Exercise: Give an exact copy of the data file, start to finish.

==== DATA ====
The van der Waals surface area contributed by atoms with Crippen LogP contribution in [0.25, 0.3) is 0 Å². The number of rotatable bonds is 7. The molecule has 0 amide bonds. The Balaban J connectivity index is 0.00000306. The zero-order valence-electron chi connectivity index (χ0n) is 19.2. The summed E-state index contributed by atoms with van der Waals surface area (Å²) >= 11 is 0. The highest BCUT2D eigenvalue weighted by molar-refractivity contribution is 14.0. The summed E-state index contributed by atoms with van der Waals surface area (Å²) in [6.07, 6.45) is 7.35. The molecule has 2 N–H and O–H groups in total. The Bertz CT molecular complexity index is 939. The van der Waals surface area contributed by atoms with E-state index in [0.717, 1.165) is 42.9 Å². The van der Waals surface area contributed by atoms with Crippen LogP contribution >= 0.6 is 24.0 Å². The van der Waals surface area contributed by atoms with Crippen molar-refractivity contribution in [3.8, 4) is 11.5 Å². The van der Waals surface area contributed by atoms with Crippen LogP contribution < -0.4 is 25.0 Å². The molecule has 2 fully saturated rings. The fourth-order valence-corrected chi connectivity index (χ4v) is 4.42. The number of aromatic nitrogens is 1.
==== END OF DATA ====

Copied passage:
The van der Waals surface area contributed by atoms with Crippen LogP contribution in [0.25, 0.3) is 0 Å². The number of rotatable bonds is 7. The molecule has 0 amide bonds. The Balaban J connectivity index is 0.00000306. The zero-order valence-electron chi connectivity index (χ0n) is 19.2. The summed E-state index contributed by atoms with van der Waals surface area (Å²) >= 11 is 0. The highest BCUT2D eigenvalue weighted by molar-refractivity contribution is 14.0. The summed E-state index contributed by atoms with van der Waals surface area (Å²) in [6.07, 6.45) is 7.35. The molecule has 2 N–H and O–H groups in total. The Bertz CT molecular complexity index is 939. The van der Waals surface area contributed by atoms with E-state index in [0.717, 1.165) is 42.9 Å². The van der Waals surface area contributed by atoms with Crippen LogP contribution >= 0.6 is 24.0 Å². The van der Waals surface area contributed by atoms with Crippen molar-refractivity contribution in [3.8, 4) is 11.5 Å². The van der Waals surface area contributed by atoms with Crippen LogP contribution < -0.4 is 25.0 Å². The molecule has 2 fully saturated rings. The fourth-order valence-corrected chi connectivity index (χ4v) is 4.42. The number of aromatic nitrogens is 1.